A term of a contract can be considered unfair if it:

  • would cause a significant imbalance to the rights of the parties and their obligations;
  • is not reasonably necessary to protect the legitimate interests of the party benefitting from the term;
  • would cause financial or other detriment if it were to be applied or relied upon.

In ACCC v JJ Richards the Federal Court found that several of the terms contained in the waste operator’s standard form contracts to be unfair.  JJ Richards had entered into standard form contracts with over 26,000 customers.  These included clauses that allowed JJ Richards to:

  • automatically renew contracts unless the contract was terminated 30 days before the end of the term;
  • unilaterally increase its prices;
  • use reasonable endeavours to perform the collection services but accept no liability if such performance was hindered;
  • ensure the customer exclusively used JJ Richards for their waste removal services during the term of the agreement;
  • suspend the services for non-payment within the credit terms yet continue to charge for services during the period of suspension; and
  • create an unlimited indemnity in its favour even where the loss was not due to the customer’s fault.

In this case it was the Australian Competition and Consumer Commission (ACCC) which sought declarations from the Federal Court to restrain JJ Richards from using these clauses in their standard form contracts.  Should a contract term be declared unfair, a court may order that the term be declared void with the balance of the contract to remain on foot.  Alternatively, a court may refuse to enforce a contract or direct a refund or the re-performance of services.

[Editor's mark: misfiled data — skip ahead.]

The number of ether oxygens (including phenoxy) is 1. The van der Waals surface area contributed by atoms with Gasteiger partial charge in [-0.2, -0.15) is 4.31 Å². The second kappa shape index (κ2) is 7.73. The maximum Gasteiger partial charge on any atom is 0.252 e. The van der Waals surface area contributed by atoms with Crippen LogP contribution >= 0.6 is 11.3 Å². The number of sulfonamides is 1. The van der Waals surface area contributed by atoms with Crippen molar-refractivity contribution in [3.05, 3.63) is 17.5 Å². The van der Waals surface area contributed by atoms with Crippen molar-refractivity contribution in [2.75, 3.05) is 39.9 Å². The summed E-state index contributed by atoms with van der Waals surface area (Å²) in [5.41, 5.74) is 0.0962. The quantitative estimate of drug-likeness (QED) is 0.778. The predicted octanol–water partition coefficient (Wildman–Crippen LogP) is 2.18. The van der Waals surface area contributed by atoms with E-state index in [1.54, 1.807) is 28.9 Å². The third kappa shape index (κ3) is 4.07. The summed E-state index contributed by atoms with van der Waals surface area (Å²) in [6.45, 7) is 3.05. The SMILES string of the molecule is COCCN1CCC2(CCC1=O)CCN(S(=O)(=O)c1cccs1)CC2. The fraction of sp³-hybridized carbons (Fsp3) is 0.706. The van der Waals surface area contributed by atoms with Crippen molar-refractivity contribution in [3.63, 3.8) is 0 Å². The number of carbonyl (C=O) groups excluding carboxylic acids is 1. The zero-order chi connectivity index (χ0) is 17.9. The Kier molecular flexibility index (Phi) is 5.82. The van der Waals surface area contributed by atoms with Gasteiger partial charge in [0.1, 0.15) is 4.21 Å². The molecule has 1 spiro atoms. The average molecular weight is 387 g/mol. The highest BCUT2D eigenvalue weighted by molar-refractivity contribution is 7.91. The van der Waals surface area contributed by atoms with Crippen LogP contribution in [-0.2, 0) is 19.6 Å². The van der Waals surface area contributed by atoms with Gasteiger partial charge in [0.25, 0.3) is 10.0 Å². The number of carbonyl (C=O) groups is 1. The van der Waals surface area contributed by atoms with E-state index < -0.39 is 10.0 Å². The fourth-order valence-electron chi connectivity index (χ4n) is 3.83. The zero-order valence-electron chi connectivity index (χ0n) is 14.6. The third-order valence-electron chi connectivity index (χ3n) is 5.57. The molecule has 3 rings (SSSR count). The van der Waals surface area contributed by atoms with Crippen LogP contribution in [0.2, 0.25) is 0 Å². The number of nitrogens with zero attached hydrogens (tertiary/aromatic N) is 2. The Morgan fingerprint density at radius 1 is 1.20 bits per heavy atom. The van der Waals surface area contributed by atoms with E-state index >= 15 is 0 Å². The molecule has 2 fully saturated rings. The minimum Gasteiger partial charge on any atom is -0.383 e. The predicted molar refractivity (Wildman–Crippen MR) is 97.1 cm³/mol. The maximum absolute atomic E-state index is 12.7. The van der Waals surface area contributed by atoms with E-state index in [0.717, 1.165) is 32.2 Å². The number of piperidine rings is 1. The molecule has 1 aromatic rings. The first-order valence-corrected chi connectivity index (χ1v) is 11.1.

Importantly, certain contracts, including for carriage of goods by sea, are excluded.  However, a freight forwarder’s terms and conditions, extending the period of carriage beyond the sea leg and including transport by road or rail, may still be caught by the provisions of the unfair contract terms legislation.


Cautionary Tales for Freight Forwarders and Transport Operators

These cases illustrate the need for freight forwarders and transport operators to be careful when providing documents that relate to the carriage of goods, including house bills of lading and standard terms and conditions.

It is important to ensure that house bills of lading are not confused with sea bills of lading and should not include wording such as “ORIGINAL”. In addition, to consider the effect of the complete documented transaction before it is concluded. A freight forwarder should also not purport to act as agent for a sea carrier where there is no actual agency, as this will be held to be misleading and deceptive conduct under the ACL.

Transport operators should also check their standard terms and conditions in light of the decision in JJ Richards.  In particular, it is important to consider whether there is any significant imbalance between the parties to the contract and if so whether this is necessary to protect a legitimate business interest.


Prepared by Alexis Cahalan, Principal Lawyer and Alistair Sullivan, Solicitor, Thomas Miller Law

14 November 2017

Author: Alexis Cahalan, Principal Lawyer

+612 (0)2 8262 5851

Author: Alistair Sullivan